Two papers accepted for EvoMUSART

(1) I. Vatolkin, M. Gotham, N. Nápoles López, and F. Ostermann: Musical Genre Recognition based on Deep Descriptors of Harmony, Instrumentation, and Segments. Accepted for Proceedings of the 12th International Conference on Artificial Intelligence in Music, Sound, Art and Design (EvoMUSART)

Abstract: Deep learning has recently established itself as a cluster of methods of choice for almost all classification tasks in music information retrieval. However, despite very good classification performance, it sometimes brings disadvantages including long training times and higher energy costs, lower interpretability of classification models, or an increased risk of overfitting when applied to small training sets due to a very large number of trainable parameters. In this paper, we investigate the combination of both deep and shallow algorithms for recognition of musical genres using a transfer learning approach. We train deep classification models once to predict harmonic, instrumental, and segment properties from datasets with respective annotations. Their predictions for another dataset with annotated genres are used as features for shallow classification methods. They can be trained over and again for different categories, and are particularly useful when the training sets are small, in a real world scenario when listeners define various musical categories selecting only a few prototype tracks. The experiments show the potential of the proposed approach for genre recognition. In particular, when combined with evolutionary feature selection which identifies the most relevant deep feature dimensions, the classification errors became significantly lower in almost all cases, compared to a baseline based on MFCCs or results reported in the previous work.

(2) L. Fricke, I. Vatolkin, and F. Ostermann: Application of Neural Architecture Search to Instrument Recognition in Polyphonic Audio. Accepted for Proceedings of the 12th International Conference on Artificial Intelligence in Music, Sound, Art and Design (EvoMUSART)

Abstract: Instrument recognition in polyphonic audio signals is a very challenging classification task. It helps to improve related application scenarios, like music transcription and recommendation, organization of large music collections, or analysis of historical trends and properties of musical styles. Recently, the classification performance could be improved by the integration of deep convolutional neural networks. However, in to date published studies, the network architectures and parameter settings were usually adopted from image recognition tasks and manually adjusted, without a systematic optimization. In this paper, we show how two different neural architecture search strategies can be successfully applied for improvement of the prediction of nine instrument classes, significantly outperforming the classification performance of three fixed baseline architectures from previous works. Although high computing efforts for model optimization are required, the training of the final architecture is done only once for later prediction of instruments in a possibly unlimited number of musical tracks.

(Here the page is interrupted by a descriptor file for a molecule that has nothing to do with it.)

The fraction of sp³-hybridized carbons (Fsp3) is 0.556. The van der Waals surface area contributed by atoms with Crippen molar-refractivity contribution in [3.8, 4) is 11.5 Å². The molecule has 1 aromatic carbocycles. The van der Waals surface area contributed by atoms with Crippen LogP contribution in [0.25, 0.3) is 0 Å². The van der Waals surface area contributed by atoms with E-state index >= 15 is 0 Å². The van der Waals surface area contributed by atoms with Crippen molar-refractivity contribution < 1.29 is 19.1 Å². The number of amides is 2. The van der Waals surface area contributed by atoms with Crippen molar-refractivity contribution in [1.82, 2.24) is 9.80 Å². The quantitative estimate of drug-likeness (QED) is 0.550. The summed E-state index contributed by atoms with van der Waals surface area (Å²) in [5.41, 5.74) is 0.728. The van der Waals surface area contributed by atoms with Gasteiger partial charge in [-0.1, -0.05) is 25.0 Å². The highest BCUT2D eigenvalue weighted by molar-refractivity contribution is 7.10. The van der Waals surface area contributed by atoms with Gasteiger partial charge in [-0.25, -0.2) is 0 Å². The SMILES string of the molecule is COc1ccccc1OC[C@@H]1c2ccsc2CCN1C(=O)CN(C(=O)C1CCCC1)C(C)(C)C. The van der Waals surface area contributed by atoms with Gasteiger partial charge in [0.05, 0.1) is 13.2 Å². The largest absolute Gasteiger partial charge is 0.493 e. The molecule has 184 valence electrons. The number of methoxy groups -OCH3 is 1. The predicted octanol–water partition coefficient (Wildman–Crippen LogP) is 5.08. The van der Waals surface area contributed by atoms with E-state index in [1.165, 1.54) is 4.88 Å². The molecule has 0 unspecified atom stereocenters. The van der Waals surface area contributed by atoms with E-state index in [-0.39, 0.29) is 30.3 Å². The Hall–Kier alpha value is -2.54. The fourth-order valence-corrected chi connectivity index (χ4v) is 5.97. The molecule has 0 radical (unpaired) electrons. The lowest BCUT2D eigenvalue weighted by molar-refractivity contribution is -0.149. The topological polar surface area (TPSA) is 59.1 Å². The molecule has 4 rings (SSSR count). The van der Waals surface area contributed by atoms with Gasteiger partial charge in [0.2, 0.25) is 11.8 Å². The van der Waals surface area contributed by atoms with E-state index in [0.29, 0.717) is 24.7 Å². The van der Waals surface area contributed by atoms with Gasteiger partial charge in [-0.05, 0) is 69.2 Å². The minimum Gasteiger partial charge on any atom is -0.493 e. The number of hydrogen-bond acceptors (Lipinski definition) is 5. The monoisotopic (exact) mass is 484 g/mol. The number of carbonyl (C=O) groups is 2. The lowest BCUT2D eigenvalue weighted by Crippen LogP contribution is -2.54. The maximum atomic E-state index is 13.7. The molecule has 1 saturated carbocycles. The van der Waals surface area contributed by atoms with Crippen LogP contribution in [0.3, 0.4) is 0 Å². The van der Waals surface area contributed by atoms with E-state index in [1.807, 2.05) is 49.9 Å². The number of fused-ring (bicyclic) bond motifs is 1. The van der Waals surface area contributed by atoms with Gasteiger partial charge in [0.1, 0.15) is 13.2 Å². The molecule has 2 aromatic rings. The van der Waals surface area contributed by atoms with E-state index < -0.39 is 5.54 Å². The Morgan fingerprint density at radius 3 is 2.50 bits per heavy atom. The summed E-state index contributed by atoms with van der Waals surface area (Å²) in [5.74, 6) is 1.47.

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SIGMA #54

The program of the following 54th SIGMA meeting on 16.01.2023, 14:00-16:00, which takes place at the Chair of Algorithm Engineering, Deparment of Computer Science, TU Dortmund, Otto-Hahn-Str. 14, room 202, and online (please send an email to igor.vatolkin [at] udo.edu if you wish to get the Zoom link):

14:00-14:05 Welcome greetings

14:05-14:35 Master’s thesis (introduction)
Justin Dettmer: Expanding an Evolutionary Algorithm for the Synthesis of Polyphonic Music 

14:35-15:05 Conference study
Igor Vatolkin: Stability of Symbolic Feature Group Importance in the Context of Multi-Modal Music Classification

15:05-15:35 Research study
Leonard Fricke: Neural Architecture Search for Instrument Recognition

15:35-15:55 Conferences and calls, miscellaneous, next meeting

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Lecture on music data analysis in winter term 2022/23

For the fifth time, the interdisciplinary lecture „Music data analysis“ takes place at TU Dortmund (lecture on Fridays, 10-12, with excercises on Fridays, 12-13).

 

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Call for Papers: EvoMUSART 2023

The 12th International Conference on Artificial Intelligence in Music, Sound, Art and Design (EvoMUSART) will take place in Brno (Czech Republic) between the 12th and 14th of April of 2023, as part of the evo* event.

EvoMUSART webpage: https://www.evostar.org/2023/evomusart

Submission deadline: 1 November 2022
Conference: 12 – 14 April 2023

EvoMUSART is a multidisciplinary conference that brings together researchers who are working on the application of Artificial Neural Networks, Evolutionary Computation, Swarm Intelligence, Cellular Automata, Alife, and other Artificial Intelligence techniques in creative and artist fields such as Visual Art, Music, Architecture, Video, Digital Games, Poetry, or Design. This conference gives researchers in the field the opportunity to promote, present and discuss ongoing work in the area.

More information on the submission process and the topics of EvoMUSART: https://www.evostar.org/2023/evomusart

Flyer of EvoMUSART 2023: https://www.evostar.org/2023/flyers/evomusart
Papers published in EvoMUSART: https://evomusart-index.dei.uc.pt

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Paper on multi-modal music classification accepted for ISMIR

I. Vatolkin and C. McKay: Stability of Symbolic Feature Group Importance in the Context of Multi-Modal Music Classification. accepted for Proceedings of the 23rd International Society for Music Information Retrieval Conference (ISMIR)

Abstract: Multi-modal music classification creates supervised models trained on features from different sources (modalities): the audio signal, the score, lyrics, album covers, expert tags, etc. A concept of “multi-group feature importance” not only helps to measure the individual relevance of features belonging to a feature type under investigation (such as the instruments present in a piece), but also serves to quantify the potential for further improving classification quality by adding features from other feature types or extracted from different kinds of sources, based on a multi-objective analysis of feature sets after evolutionary feature selection. In this study, we investigate the stability of feature group importance when different classification methods and different measures of classification quality are applied. Since musical scores are particularly helpful in deriving semantically meaningful, robust genre characteristics, we focus on the feature groups analyzed by the jSymbolic feature extraction software, which describe properties associated with instrumentation, basic pitch statistics, melody, chords, tempo, and other rhythmic aspects. These symbolic features are analyzed in the context of musical information drawn from five other modalities, and experiments are conducted involving two datasets, one small and one large. The results show that, although some feature groups can remain similarly important compared to others, differences can also be evident in various application cases, and can depend on the particular classifier and evaluation measure being used. Insights drawn from this type of analysis can potentially be helpful in effectively matching specific features or feature groups to particular classifiers and evaluation measures in future feature-based MIR research.